Sunday, March 25, 2018

Metallica - Ride The Lightning (1984)

Despite only being released almost exactly one year after their debut "Kill 'em All", the jump Metallica took with their sophomore effort "Ride The Lightning" is one of the biggest any band has done from first to second record. While the debut had its own great charm, "Ride The Lightning" was way more ambitious in almost every other way. It got more complex song writing, cleaner production (not too clean though), tighter chemistry between the instruments, and a broader variation in the set list. It is more or less the perfect continuation for a band that helped start up a big sub genre.

Even if the band has evolved to this point, there were still some elements of that raw power and speed that was the trademark of "Kill 'em All", not making the changes all too drastic. The opener "Fight Fire With Fire" do open with a little acoustic bit, but then turns into the younger, angrier brother of "Whiplash", shredding everything with its furious speed. "Trapped Under Ice" also falls under the same category, a pretty simple and aggressive piece that also could have been on the debut, but each song do have a bit that shows how the band has changed, something different to weigh up the aggression, which is really nice.

Something else that showed the band's evolution was in the lyrics, which tackled a wide variety of subjects, from thoughts of suicide in "Fade To Black" to the biblical story about the plagues of Egypt in "Creeping Death". The guys certainly showed that they were not any old numbnuts, just going fast for the sake of going fast, and singing about any random shit. There is genuine thought behind the music and lyrics, and the work behind it all is certainly impressive.

As far as the overall track list goes, "Ride The Lightning" is filled to the brim with some fantastic tunes, 8 in total. The most noteworthy is probably "Fade To Black", just for how delicate and dark it is, with its theme about suicide. It is a beautiful track with an amazing emotional solo that captures you in an uncomfortable way. The most famous song though is probably "For Whom The Bell Tolls", a really nice song for sure, but just like with "Seek And Destroy" from "Kill 'em All", it is one of the lower points of the record.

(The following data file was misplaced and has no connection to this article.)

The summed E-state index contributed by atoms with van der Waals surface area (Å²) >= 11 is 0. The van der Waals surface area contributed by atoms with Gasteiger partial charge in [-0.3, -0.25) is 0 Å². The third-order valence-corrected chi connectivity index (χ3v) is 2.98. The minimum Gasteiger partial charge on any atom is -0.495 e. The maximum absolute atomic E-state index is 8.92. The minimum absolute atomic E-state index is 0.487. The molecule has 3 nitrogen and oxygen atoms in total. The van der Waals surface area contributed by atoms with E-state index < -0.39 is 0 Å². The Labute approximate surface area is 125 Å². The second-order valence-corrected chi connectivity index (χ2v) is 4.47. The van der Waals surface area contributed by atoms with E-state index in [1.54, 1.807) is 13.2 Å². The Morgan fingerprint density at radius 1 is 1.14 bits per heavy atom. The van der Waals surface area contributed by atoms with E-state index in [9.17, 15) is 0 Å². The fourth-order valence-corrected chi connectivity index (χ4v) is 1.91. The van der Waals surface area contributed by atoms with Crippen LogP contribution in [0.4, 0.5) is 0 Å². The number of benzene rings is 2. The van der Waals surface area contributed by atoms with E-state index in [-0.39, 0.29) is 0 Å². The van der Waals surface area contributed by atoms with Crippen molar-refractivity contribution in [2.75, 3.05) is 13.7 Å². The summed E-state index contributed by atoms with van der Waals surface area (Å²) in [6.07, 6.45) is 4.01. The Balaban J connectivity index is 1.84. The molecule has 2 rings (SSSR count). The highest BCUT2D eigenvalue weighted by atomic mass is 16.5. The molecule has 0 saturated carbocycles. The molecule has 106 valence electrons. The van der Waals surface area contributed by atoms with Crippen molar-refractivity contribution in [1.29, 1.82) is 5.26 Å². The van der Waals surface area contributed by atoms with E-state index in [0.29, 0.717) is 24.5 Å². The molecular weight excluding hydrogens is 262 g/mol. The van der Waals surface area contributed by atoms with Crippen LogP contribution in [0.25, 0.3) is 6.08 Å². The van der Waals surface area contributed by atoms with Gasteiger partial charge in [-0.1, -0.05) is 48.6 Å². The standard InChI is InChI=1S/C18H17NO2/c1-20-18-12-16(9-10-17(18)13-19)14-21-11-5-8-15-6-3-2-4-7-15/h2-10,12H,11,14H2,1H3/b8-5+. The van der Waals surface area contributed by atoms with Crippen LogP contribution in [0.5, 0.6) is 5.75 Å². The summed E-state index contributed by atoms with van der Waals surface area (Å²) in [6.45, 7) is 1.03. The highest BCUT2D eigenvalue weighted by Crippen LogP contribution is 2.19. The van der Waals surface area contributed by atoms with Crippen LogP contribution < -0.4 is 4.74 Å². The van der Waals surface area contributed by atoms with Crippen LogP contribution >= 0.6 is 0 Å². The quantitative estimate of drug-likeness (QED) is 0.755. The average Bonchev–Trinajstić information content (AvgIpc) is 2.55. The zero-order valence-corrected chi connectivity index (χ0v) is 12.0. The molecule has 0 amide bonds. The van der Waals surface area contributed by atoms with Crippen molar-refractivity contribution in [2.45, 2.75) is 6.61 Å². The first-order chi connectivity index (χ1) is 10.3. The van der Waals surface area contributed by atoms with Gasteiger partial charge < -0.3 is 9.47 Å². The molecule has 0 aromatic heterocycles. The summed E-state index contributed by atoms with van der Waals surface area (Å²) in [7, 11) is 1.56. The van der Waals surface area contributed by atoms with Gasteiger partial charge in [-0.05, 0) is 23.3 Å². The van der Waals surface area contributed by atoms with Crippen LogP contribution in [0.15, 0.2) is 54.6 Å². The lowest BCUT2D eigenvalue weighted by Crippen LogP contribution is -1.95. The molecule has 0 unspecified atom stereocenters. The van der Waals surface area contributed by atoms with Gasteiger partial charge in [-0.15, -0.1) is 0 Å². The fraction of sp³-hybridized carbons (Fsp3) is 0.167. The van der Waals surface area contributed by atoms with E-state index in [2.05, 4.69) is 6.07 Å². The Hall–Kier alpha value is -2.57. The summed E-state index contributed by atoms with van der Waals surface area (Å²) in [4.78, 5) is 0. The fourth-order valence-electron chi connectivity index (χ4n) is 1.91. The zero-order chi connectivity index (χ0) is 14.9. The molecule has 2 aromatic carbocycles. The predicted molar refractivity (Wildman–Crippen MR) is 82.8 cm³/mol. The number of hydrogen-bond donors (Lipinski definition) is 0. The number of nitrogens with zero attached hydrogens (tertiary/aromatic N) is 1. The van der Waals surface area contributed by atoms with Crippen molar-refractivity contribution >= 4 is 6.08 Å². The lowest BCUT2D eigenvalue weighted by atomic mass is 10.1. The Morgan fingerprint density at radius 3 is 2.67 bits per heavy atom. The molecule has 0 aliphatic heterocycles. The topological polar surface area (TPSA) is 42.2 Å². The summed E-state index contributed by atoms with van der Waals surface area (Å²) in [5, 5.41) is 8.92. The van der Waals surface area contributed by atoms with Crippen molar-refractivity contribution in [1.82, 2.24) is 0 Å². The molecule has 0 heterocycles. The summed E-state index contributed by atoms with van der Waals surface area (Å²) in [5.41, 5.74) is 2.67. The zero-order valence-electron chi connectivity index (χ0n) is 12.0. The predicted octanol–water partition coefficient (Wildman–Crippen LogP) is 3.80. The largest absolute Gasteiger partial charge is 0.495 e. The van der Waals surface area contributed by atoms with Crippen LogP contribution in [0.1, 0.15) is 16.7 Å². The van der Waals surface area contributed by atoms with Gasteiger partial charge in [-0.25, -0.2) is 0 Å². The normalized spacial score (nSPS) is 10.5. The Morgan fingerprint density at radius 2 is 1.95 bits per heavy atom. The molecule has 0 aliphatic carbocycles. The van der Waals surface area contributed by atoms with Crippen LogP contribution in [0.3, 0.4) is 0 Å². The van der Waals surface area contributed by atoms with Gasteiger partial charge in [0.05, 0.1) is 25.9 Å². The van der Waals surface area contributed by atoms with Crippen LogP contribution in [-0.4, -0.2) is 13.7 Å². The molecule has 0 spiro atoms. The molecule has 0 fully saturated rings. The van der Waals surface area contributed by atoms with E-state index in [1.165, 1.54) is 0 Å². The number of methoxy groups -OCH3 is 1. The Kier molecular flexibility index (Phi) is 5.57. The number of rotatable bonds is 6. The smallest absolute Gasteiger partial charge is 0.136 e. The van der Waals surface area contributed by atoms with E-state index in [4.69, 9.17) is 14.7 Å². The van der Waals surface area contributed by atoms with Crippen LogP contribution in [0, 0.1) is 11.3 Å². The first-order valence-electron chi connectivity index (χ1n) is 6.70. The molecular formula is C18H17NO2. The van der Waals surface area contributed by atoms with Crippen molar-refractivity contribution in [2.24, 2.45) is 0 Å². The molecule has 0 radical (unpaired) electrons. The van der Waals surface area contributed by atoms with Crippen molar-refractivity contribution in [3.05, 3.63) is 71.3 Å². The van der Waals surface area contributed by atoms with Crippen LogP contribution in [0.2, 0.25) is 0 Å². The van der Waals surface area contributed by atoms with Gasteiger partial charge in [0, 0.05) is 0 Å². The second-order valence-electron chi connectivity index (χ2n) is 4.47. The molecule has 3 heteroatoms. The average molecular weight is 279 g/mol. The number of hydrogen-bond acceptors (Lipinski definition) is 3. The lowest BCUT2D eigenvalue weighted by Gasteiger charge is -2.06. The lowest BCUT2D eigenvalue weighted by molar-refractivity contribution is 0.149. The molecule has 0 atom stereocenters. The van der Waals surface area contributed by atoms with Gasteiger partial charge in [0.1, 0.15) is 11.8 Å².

Nah, my personal favourite have to be the title track, maybe because it could almost be classified as a progressive metal track, but also because there is a lot happening in here, so you wanna come back to it and hear it again and again. I also love the instrumental "The Call of Ktulu", it certainly has that ominous creepy feeling of a ritual song that would summon the famous slumbering overlord monster. It is also hard to dismiss "Creeping Death", just for the flow that it creates, a great live track that works really well on record as well.

The only real miss in this record is "Escape", a fine track that just does not seem to fit in here. It is not aggressive, it does not have any drive to it, and among the other songs, it just fades in comparison. It is hard to follow through with the mantra "all killer, no filler", so I can forgive the band for including "Escape", but it does keep me from counting this album as one of the greatest ones in existence.

No matter what though, "Ride The Lightning" is still a brilliant sophomore effort, one that every up and coming band hopes to create. It takes what the band did great in the debut, improved on the parts where they did not do so good, and also showed growth in their writing and playing. This album is a thrilling ride with twists and turns, with every song acting like a chocking jolt going through your body, releasing a fantastic feeling. So strap into the electric chair, and join the ride.

Songs worthy of recognition: Ride The Lightning, Fight Fire With Fire, Fade To Black, Creeping Death, The Call of Ktulu

Rating: 9,5/10 Bells tolling

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More reviews of Metallica
Kill 'em All
Hardwired... To Self-Destruct

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